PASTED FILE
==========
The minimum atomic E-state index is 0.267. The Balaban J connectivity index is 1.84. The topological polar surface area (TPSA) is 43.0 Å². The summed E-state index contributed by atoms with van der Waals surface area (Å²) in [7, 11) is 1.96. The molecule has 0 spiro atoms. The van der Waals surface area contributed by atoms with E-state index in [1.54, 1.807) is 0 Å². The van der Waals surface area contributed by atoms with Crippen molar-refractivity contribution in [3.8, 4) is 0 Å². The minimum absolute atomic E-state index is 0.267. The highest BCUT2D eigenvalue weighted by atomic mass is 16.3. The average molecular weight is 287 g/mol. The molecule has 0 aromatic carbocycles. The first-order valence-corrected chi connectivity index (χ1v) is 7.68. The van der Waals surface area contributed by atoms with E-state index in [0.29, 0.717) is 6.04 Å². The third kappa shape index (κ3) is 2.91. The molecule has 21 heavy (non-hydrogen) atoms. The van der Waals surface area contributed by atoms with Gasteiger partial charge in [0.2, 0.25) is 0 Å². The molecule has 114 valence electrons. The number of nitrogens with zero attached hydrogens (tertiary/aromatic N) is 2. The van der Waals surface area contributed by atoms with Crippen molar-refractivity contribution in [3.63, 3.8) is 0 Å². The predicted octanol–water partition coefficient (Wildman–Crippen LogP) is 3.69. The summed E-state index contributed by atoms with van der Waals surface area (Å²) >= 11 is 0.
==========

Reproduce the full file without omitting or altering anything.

The minimum atomic E-state index is 0.267. The Balaban J connectivity index is 1.84. The topological polar surface area (TPSA) is 43.0 Å². The summed E-state index contributed by atoms with van der Waals surface area (Å²) in [7, 11) is 1.96. The molecule has 0 spiro atoms. The van der Waals surface area contributed by atoms with E-state index in [1.54, 1.807) is 0 Å². The van der Waals surface area contributed by atoms with Crippen molar-refractivity contribution in [3.8, 4) is 0 Å². The minimum absolute atomic E-state index is 0.267. The highest BCUT2D eigenvalue weighted by atomic mass is 16.3. The average molecular weight is 287 g/mol. The molecule has 0 aromatic carbocycles. The first-order valence-corrected chi connectivity index (χ1v) is 7.68. The van der Waals surface area contributed by atoms with E-state index in [0.29, 0.717) is 6.04 Å². The third kappa shape index (κ3) is 2.91. The molecule has 21 heavy (non-hydrogen) atoms. The van der Waals surface area contributed by atoms with Gasteiger partial charge in [0.2, 0.25) is 0 Å². The molecule has 114 valence electrons. The number of nitrogens with zero attached hydrogens (tertiary/aromatic N) is 2. The van der Waals surface area contributed by atoms with Crippen molar-refractivity contribution in [3.63, 3.8) is 0 Å². The predicted octanol–water partition coefficient (Wildman–Crippen LogP) is 3.69. The summed E-state index contributed by atoms with van der Waals surface area (Å²) >= 11 is 0.